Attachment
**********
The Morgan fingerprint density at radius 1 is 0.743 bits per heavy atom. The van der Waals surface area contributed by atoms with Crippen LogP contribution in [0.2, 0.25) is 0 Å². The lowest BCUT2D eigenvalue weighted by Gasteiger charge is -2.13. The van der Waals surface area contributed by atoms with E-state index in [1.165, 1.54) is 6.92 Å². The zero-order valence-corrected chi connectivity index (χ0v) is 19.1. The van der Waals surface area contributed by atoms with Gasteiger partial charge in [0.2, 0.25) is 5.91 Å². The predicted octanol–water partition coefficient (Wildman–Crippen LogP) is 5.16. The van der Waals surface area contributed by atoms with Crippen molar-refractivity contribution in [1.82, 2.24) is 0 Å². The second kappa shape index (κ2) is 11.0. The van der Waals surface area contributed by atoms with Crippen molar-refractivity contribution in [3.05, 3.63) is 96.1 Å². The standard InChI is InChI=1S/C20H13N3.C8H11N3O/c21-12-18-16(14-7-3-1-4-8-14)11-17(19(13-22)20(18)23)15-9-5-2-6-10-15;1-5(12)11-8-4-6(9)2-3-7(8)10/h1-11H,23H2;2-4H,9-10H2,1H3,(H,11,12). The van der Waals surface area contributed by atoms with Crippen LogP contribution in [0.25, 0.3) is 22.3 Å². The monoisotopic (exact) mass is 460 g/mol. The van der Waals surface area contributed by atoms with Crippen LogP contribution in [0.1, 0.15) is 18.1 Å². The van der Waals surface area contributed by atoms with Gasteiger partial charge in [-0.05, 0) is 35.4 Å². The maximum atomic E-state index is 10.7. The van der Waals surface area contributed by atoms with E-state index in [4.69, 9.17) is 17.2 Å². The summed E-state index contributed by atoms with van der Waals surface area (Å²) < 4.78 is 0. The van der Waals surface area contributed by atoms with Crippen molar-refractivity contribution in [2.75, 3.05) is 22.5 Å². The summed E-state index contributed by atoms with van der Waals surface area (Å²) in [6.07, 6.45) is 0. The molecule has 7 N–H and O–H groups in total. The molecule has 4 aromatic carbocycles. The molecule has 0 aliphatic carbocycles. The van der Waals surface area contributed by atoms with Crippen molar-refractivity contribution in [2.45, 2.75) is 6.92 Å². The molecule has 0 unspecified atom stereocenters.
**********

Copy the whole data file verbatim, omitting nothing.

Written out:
The Morgan fingerprint density at radius 1 is 0.743 bits per heavy atom. The van der Waals surface area contributed by atoms with Crippen LogP contribution in [0.2, 0.25) is 0 Å². The lowest BCUT2D eigenvalue weighted by Gasteiger charge is -2.13. The van der Waals surface area contributed by atoms with E-state index in [1.165, 1.54) is 6.92 Å². The zero-order valence-corrected chi connectivity index (χ0v) is 19.1. The van der Waals surface area contributed by atoms with Gasteiger partial charge in [0.2, 0.25) is 5.91 Å². The predicted octanol–water partition coefficient (Wildman–Crippen LogP) is 5.16. The van der Waals surface area contributed by atoms with Crippen molar-refractivity contribution in [1.82, 2.24) is 0 Å². The second kappa shape index (κ2) is 11.0. The van der Waals surface area contributed by atoms with Crippen molar-refractivity contribution in [3.05, 3.63) is 96.1 Å². The standard InChI is InChI=1S/C20H13N3.C8H11N3O/c21-12-18-16(14-7-3-1-4-8-14)11-17(19(13-22)20(18)23)15-9-5-2-6-10-15;1-5(12)11-8-4-6(9)2-3-7(8)10/h1-11H,23H2;2-4H,9-10H2,1H3,(H,11,12). The van der Waals surface area contributed by atoms with Crippen LogP contribution in [0.25, 0.3) is 22.3 Å². The monoisotopic (exact) mass is 460 g/mol. The van der Waals surface area contributed by atoms with Crippen LogP contribution in [0.1, 0.15) is 18.1 Å². The van der Waals surface area contributed by atoms with Gasteiger partial charge in [-0.05, 0) is 35.4 Å². The maximum atomic E-state index is 10.7. The van der Waals surface area contributed by atoms with E-state index in [4.69, 9.17) is 17.2 Å². The summed E-state index contributed by atoms with van der Waals surface area (Å²) < 4.78 is 0. The van der Waals surface area contributed by atoms with Crippen molar-refractivity contribution in [2.75, 3.05) is 22.5 Å². The summed E-state index contributed by atoms with van der Waals surface area (Å²) in [6.07, 6.45) is 0. The molecule has 7 N–H and O–H groups in total. The molecule has 4 aromatic carbocycles. The molecule has 0 aliphatic carbocycles. The van der Waals surface area contributed by atoms with Crippen molar-refractivity contribution in [2.45, 2.75) is 6.92 Å². The molecule has 0 unspecified atom stereocenters.